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Selfless Among Us: Philanthropist Clotilde Perez-Bode Dedecker

The non-profit leader who's a national spokeswoman on philanthropy is retiring next month, but has no plans to stop working to make Buffalo a better place to live.

BUFFALO, N.Y. — In 1968, when she was 8-years-old, Clotilde Perez-Bode Dedecker came to Buffalo with her family from Cuba. She said the Catholic Charities Refugee Resettlement program helped them get on their feet.

"For the first two years we were completely provided for by the public safety net and charitable dollars, so as you might imagine, I am incredibly grateful and indebted for this welcome, and I feel very fortunate to be in a position to pay it forward and to help others succeed with their goals. It's really wonderful to be in a position to help others succeed," Dedecker said. 

"I came to philanthropy as a beneficiary at a very young age and understood the power of being helped and therefore the power of helping others."

Dedecker dedicated her life to helping others. She has been the President and CEO of the Community Foundation For Greater Buffalo for the past 15 years, working with individuals, families, and organizations to help them achieve their charitable goals. 

"I would say I'm most proud of the theme that cuts across all of our work, which is working through partnerships and collaborative approaches."

Under her leadership, Say Yes to Education came to Buffalo, giving public and charter school graduates scholarships to college. Dedecker says since the program's inception 12 years ago, the graduation rate in the Buffalo Public Schools went from nearly 49 to 79%.  

"We're very proud of that and we're very humble in the face of knowing that we need to maintain those gains and improve them and build upon them so that every young person in our community reaches their potential. We need every good thought, every talent, and every pair of hands to build the future this region deserves," Dedecker said.  

Say Yes Buffalo president David Rust said Say Yes wouldn't have been possible without Clotilde.

"It took her time, her energy, her political will, and the gift that's resulted has helped thousands and will forever in our city," Rust said.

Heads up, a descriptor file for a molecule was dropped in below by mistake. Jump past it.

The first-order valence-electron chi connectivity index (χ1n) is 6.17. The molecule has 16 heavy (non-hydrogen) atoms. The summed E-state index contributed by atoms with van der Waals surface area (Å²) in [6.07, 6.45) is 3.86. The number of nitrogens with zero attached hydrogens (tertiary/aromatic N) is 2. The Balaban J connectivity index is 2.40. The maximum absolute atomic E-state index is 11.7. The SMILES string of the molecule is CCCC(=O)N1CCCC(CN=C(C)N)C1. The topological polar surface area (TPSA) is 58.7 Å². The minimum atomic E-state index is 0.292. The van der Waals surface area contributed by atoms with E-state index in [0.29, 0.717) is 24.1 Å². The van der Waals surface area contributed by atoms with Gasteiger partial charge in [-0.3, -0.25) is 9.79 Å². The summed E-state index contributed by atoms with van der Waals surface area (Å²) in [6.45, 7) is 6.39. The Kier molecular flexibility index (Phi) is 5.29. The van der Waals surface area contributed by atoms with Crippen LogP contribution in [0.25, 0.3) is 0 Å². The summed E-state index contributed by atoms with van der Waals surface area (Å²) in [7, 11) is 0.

"Clotilde's always had a big picture lens on this community and she fully understands without access to a good education and good job, our region and more importantly our people won't reach their full potential. And she's really focused her energy around bringing people together around the challenges."   

She also helped to create the Racial Equity Roundtable, which now includes 350 partners including civic leaders, government leaders, faith leaders, and non-profit leaders, who came up with an agenda with 10 strategies that are focused on building an expanded, inclusive, economy. 

"Clotilde's an innovator. She really is a great leader and she knows how to bring people to the table," said Racial Equity Rountable Chairwoman Rose Sconiers, Ret. NYS Supreme Court Justice. 

"One of the things that she does that is so effective is if we don't have the expertise there, she goes out and gets consultants to come in and to work with us. She really has that hook that brings people to the table and she's so passionate about it herself. She does a wonderful job of selling the roundtable and selling the Community Foundation, so I think she's an innovator, she really is. She does wonderful work in the community and people respect her."  

Next month, Dedecker is retiring as CEO of the Community Foundation. She plans to travel with her husband of 38 years, visit with her two grown children, and says she'll have even more time to pay it forward and help the city she loves through volunteerism.

"At the end of the day, we all want the same thing. We want our children to succeed. We want to live in a healthy, safe neighborhood, we want to contribute to our community and that is the beauty of buffalo's potential, that we do have such rich diversity to call upon as we build the future we all desire," she said.

"When you engage in volunteer work you always get back so much more than you're ever able to give. It's a wonderful feeling to help others."

She's so passionate about volunteerism, she's even been named to the national Generosity Commission, a two year project focused on studying generosity after the pandemic.

"There was such phenomenal effort during the pandemic where people took care of each other and their neighbors," said Dedecker. "How do we keep that alive now that we're coming out of the pandemic?"

Dedecker has been recognized at a national level for her philanthropy, and as such she was appointed to the White House Council on Service and Civic Participation and named co-chair of the U.S. Committee of the United Nations International Year of the Volunteer.

To nominate someone to be featured in the "Selfless Among Us" series on Channel 2, email details to Melissa.Holmes@wgrz.com . 

To see others featured in the "Selfless Among Us" series, click the video links below.


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